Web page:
Heaven Key, Earth Gate: PSP Hands-On

We go hands on with a Japanese version of SCEI's Tenchi no Mon, also known as Heaven Key, Earth Gate.

We recently had checked out a playable demo of Sony's upcoming PSP martial arts styled action-RPG title, Tenchi no Mon - which will perhaps be better known as Heaven Key, Earth Gate, should it see a western release...

While on the short side, the demo provided a nice little preview of what's to come in the Climax (Japan not UK)-developed action-RPG. It's an offering that puts players in the role of a young swordsman, who must navigate through an expansive and detailed 3D game world across ancient Chinese continents, showing off combat skills and gaining new magic spells.

As the game opens up players are taken to a short, real-time sequence of our hero performing some weapons-based Kata routine a top of a hill with the camera providing different viewpoints and showing off the surrounding scenery, which looks beautifully detailed. The opening sequence ends after particles of leaves swarm the swordsman during a brief but mysterious wind gust.

After the prelude scene, players are taken to another brief cutscene which shows the swordsman making his way to a nearby town. As he wanders through the fields, we're provided with the first bit of basic control over our character in the game's battle mode, where we had to save a damsel in distress from a group of enemy swordsmen. After a brief exchange with said damsel, we gained a new travel buddy as she then joined us on our journey.

Entering a small merchant-filled town we explored the luscious green town and interacted with NPCs standing, walking, and running about their business. While moving about in the game's exploration mode, you can use money to purchase items from the merchants - health replenishing items, more powerful weapons such as swords and bombs, moves scrolls, and such.

While browsing the inventory screen, certain items can be equipped and made easily accessible, via a real-time item selection feature. Just press the L button until the desired item is displayed in the upper left side of the screen, then hit the triangle button.

Players will then be able to put the swordsman's martial arts fighting skills to the test as they'll encounter groups of enemy swordsmen - they can either fight or flee, while making their way to the next storyline advancement point in the game. Your companion actually kicks quite a bit of ass, and makes herself quite useful out on the battlefield.

For the most part, the game controls well, and the swordsman runs around at a pretty zippy pace, making navigating from one area to another quick and painless. The real-time combat system is pretty fun, once you get used to some of its nuances.

Among the cool attack combos in your character's arsenal you have stuff like a power-slashing attack combo, a fancy kicking and slashing combo string, and one attack sequence that ended with the main character spinning around with his blade, slicing up any nearby enemies in the process. But players have access to various other types of combo attacks by pressing the right shoulder button to cycle through the different movesets. Even better, players can customize their fighting combos to add or subtract moves from a combo string.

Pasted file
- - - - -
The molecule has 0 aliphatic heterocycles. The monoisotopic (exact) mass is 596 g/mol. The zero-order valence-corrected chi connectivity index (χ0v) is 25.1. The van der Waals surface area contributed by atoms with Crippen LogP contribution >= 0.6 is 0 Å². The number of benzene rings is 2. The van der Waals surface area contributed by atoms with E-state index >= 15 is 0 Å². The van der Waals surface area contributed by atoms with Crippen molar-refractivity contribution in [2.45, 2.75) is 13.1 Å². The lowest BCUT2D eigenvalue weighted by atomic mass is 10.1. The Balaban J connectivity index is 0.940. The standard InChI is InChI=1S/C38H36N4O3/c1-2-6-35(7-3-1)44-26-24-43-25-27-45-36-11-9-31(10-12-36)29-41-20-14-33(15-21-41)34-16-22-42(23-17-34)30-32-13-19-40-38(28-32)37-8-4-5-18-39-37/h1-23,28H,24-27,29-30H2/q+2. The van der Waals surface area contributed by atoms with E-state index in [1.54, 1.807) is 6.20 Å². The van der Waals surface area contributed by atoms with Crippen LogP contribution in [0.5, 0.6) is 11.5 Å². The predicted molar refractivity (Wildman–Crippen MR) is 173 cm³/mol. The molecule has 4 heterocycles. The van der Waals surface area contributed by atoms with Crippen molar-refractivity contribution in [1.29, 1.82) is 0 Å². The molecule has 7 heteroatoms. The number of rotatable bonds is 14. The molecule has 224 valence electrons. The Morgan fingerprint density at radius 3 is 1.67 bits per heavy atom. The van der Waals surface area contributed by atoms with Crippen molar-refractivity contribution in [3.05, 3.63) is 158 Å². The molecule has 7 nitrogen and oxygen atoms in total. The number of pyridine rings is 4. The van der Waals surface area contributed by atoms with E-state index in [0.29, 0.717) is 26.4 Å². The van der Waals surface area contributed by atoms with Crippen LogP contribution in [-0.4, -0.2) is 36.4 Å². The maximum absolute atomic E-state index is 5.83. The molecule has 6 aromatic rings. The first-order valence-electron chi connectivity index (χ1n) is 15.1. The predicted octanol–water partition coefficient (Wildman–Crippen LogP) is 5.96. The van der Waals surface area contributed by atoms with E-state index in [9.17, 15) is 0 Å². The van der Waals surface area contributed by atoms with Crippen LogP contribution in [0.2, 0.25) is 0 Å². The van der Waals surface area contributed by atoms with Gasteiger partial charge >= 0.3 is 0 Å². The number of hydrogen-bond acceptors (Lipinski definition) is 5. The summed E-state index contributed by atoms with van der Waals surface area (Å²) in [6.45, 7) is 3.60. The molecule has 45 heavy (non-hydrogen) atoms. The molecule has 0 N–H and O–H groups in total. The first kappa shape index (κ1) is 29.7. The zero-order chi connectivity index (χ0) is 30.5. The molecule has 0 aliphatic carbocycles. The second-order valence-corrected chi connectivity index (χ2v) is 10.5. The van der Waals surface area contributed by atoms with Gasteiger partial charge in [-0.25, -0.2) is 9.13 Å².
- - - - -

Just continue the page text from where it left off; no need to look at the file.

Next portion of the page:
Unfortunately the game lacks a blocking move, which isn't a big deal against the weaker enemies, since you can deflect their projectile attacks by smacking them with your sword, but the absence of a blocking move will probably have you throwing your PSP against the wall when pitted against much tougher and/or cheaper opponents like the young kid we squared off against in the arena before reaching the end of the demo...

The graphics are certainly bordering on the impressive side, with beautiful backdrops, lush, detailed environments, solid textures and lighting effects, and a decent level of interactivity with stuff in the environments.

The animations are pretty smooth as well, with subtle details like water splashing as your character runs through a puddle, dust trails, and a nice standing animation sequence whenever the controls are left idle. You know, the kind of stuff that wowed us all ten years ago and still looks and feeld great on a handheld system...

The audio is pretty solid with some quality music tracks and well-done sound effects. At certain points, the dialogue between characters is accompanied by speech. So that's nice too.

So, so far so good with Tenchi no Mon - everyting seems to be in place for a solid action-RPG experience, with just a few apparent minor flaws to be sorted out. Stay tuned for more.

Joseph Jackson
Executive Editor, Kikizo Games

Video Games Daily:

Kikizo Network:


The Real Kikizo?
The Top 50 Names in Games We Ever Interviewed
The Top 50 Names in Games We Ever Interviewed
The Top 50 Names in Games We Ever Interviewed
We Name the Top 65 Games of the Noughties

The History of First Person Shooters